Freud, Sigmund

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Freud, Sigmund

(froyd)
An Austrian neurologist and psychoanalyst (1856–1939) whose teachings involved analysis of resistance and transference, and a procedure for investigating mental function by use of free association and dream interpretation. Freud did not consider psychoanalysis to be scientific. He believed that its purpose was to elucidate the darkest recesses of the mind and to enable individuals to integrate the emotional and intellectual sides of their nature (i.e., the forces of love and death) and to develop better knowledge of self and a level of maturity and peace of mind that would help the individual and others have better lives.

Freudian

Pert. to Sigmund Freud's theories of unconscious or repressed libido, or past sex experiences or desires, as the cause of various neuroses, the cure for which he believed to be the restoration of such conditions to consciousness through psychoanalysis.

Freudian slip

A mistake in speaking or writing that is thought to provide insight into the individual's unconscious thoughts, motives, or wishes.

Freud,

Sigmund, Austrian neurologist and psychiatrist, 1856-1939, founder of psychoanalysis.
Freud theory - a comprehensive theory of how personality is formed and develops in normal and emotionally disturbed individuals.
freudian - relating to or described by Freud.
freudian fixation
freudian psychoanalysis - the theory and practice of psychoanalysis and psychotherapy as developed by Freud.
freudian slip - a mistake in speech or deed which presumably suggests some underlying motive, often sexual or aggressive in nature.
References in periodicals archive ?
Rebecca Coffey's debut novel, Hysterical: Anna Freud's Story (She Writes Press, 2014), is the fictional autobiography of Sigmund Freuds lesbian daughter, Anna, who acquired her own renown as a child psychoanalyst and tireless humanitarian but who first had to circumvent her father's suffocating pronouncements about women in general and about lesbians--her in particular.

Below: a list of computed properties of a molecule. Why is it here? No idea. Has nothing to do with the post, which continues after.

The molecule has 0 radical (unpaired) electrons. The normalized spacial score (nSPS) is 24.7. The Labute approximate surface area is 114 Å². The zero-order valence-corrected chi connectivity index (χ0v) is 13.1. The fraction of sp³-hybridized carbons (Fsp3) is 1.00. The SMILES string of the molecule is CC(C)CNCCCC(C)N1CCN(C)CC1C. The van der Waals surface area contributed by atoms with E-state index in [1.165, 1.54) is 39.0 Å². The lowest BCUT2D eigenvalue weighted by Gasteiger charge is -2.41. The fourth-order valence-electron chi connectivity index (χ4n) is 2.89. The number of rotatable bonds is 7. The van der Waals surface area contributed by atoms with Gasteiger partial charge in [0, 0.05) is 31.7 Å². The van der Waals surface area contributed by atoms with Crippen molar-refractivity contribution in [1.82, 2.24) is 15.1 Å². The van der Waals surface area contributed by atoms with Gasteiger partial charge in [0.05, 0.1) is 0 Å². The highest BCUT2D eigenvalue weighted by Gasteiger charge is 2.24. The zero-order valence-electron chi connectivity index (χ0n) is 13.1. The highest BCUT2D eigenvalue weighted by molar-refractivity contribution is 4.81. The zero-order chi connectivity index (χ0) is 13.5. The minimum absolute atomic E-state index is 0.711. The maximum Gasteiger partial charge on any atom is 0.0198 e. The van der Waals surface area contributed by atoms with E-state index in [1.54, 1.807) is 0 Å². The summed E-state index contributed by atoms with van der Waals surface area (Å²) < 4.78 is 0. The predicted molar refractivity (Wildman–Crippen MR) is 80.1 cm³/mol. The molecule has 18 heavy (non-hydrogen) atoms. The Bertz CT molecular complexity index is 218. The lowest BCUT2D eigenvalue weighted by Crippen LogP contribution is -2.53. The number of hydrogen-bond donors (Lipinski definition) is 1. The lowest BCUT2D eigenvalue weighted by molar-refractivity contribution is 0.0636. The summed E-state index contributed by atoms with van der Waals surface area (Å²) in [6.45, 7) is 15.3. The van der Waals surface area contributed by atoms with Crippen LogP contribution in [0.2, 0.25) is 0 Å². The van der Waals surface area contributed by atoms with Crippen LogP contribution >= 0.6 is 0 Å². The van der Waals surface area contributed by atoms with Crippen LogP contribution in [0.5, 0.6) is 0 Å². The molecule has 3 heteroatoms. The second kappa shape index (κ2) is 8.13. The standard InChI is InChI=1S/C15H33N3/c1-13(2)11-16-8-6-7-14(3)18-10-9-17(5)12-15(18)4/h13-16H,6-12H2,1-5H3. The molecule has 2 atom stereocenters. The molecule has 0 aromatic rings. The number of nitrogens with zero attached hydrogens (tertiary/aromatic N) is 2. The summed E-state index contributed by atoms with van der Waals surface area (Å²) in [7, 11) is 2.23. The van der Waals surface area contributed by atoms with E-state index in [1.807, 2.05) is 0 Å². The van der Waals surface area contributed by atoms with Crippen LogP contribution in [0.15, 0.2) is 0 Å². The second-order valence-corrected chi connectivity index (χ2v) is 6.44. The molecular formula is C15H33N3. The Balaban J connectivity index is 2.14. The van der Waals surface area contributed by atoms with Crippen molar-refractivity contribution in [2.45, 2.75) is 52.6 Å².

Sigmund Freud, An Autobiographical Study, the Standard Edition (New York: Norton, 1925).
In 1918, at an international conference of psycho-analysts, Sigmund Freud encouraged his peers to set up these free institutions because, he believed, "The poor man should have just as much right to assistance for his mind as he now has to the life-saving help offered by surgery (pp, 1-2)." Freud reached a receptive audience, and at least twelve of these clinics were established in European cities in the years between the two world wars.
Wells, Albert Einstein, and Jose Ortega y Gasset, Varo became familiar with new ideas: the theories of Sigmund Freud, which broadened the boundaries of reality, the work of Andre Breton, which defined surrealism as a literary and artistic movement.
Inspired by the discoveries of the early theoretical physicists--Einstein, Bohr, Heisenberg, Planck--who were rewriting the structure and nature of the universe, alongside Sigmund Freud and company examining the human mind, artists gamely threw themselves into the fray.
Moten places such performances in dialogue with an exhaustive collection of Western philosophers and theorists, including Sigmund Freud, who in chapter one helps Moten to think through the question of "drive" in Ellington's music; Martin Heidegger, whom Moten fruitfully relates to LeRoi Jones/Amiri Baraka in chapter two, the book's longest and most ambitious chapter; and Jacques Derrida, whose theory of "invagination" suffuses Moten's text as a whole but seems most productive when related to his readings of Ralph Ellison's Invisible Man and, later, the work of black philosopher and conceptual artist Adrian Piper.
I would like to spend 1 hour with: "Sigmund Freud. As Socrates said, 'The unexamined life is not worth living.'"
Skinner, called "perhaps the most celebrated psychologist since Sigmund Freud," was born in Susquehanna, Pennsylvania.
Ross helps his readers understand the life and beliefs of Dali and other influential people of his time (Sigmund Freud, Pablo Picasso, Joan Miro, Man Ray, Rend Magritte, Frida Kahlo, Marcel Duchamp).
Sigmund Freud. Hired by a Freud confidante just days before the doctor's flight to England and exile, the thirty-one year old Edmund Engelman had been asked to make a permanent photographic record of psychoanalysis' inner sanctum.